Why You Need to Protect Yourself When Leasing to Cannabis Growers - cannabis appeals - Alves Radcliffe

Why You Need to Protect Yourself When Leasing to Cannabis Growers

Though cannabis growth in the City & County of Sacramento is legal to an extent, once it exceeds the legal limit of six plants, the landowner becomes subject to large fines. These fines are difficult to fight off without an attorney that has substantial experience in cannabis appeals.

Sacramento City & County ordinances make it illegal to grow more than six plants per residency

In an attempt to curve the organized crime that is often associated with illegal cannabis, Sacramento has signed an ordinance restricting residential grows. Sacramento residents can grow only six or fewer cannabis plants on their property. Each additional plant adds a $500 fine in Sacramento City, and $1,000 in Sacramento County.

This might sound straightforward, but when tenants are the ones growing cannabis, the blame gets shifted to the legal owners of the property: landowners. The tenants might get cited with a misdemeanor, but the landowners are the ones who have to pay the fines. Large operations can total six-figure fines, with several cases breaching a million dollars. In just two years, from August 2017 to August 2019, Sacramento City issued landowners a total of $90 million fines in illegal cannabis cultivation.

Landowners are fined even if they’re innocent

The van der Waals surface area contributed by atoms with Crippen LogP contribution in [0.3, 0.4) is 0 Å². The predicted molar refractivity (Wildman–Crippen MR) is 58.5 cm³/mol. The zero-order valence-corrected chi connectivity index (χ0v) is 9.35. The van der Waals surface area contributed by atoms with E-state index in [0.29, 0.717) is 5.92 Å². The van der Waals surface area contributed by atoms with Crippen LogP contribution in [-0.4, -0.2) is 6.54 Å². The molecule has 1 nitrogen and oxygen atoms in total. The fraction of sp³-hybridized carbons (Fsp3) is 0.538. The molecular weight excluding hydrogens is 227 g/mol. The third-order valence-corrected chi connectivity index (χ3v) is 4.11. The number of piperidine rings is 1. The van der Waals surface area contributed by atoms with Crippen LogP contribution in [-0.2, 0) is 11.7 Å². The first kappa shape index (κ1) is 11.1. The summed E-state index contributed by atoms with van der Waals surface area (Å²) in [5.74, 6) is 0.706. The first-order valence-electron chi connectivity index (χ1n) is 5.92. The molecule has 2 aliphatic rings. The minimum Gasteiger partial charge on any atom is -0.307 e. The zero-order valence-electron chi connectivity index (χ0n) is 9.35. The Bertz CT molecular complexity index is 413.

The ordinance clamps down on any illegal cannabis grow. It states:

No person shall own, lease, occupy, or have charge or possession of any property upon which cannabis is knowingly or unknowingly being cultivated, except in accordance with the following:

A. Chapter 5.150 (cannabis businesses).

B. Section 8.132.040 (residential cultivation of cannabis).

Unless landowners are leasing to a legal business, or have tenants following the six-plant restriction, they will face fines. These fines are difficult to fight without an attorney specializing in cannabis law because the appeals process takes inspiration from the quick structure of parking ticket appeals. The informality of cannabis appeals makes it near impossible for landowners to defend themselves without legal representation.

Most landowners who represent themselves leave court without dismissed fines. And in many cases, landowners with no representation are given only weeks to pay off the fines—or risk losing their property and savings.

If you’ve been cited for your tenants’ illegal cultivation of cannabis, call Alves Radcliffe, LLP at 916-333-3375 or send us an email. We have over 25 years of combined experience, and serve clients throughout Greater Sacramento, Northern California, and the San Francisco Bay Area.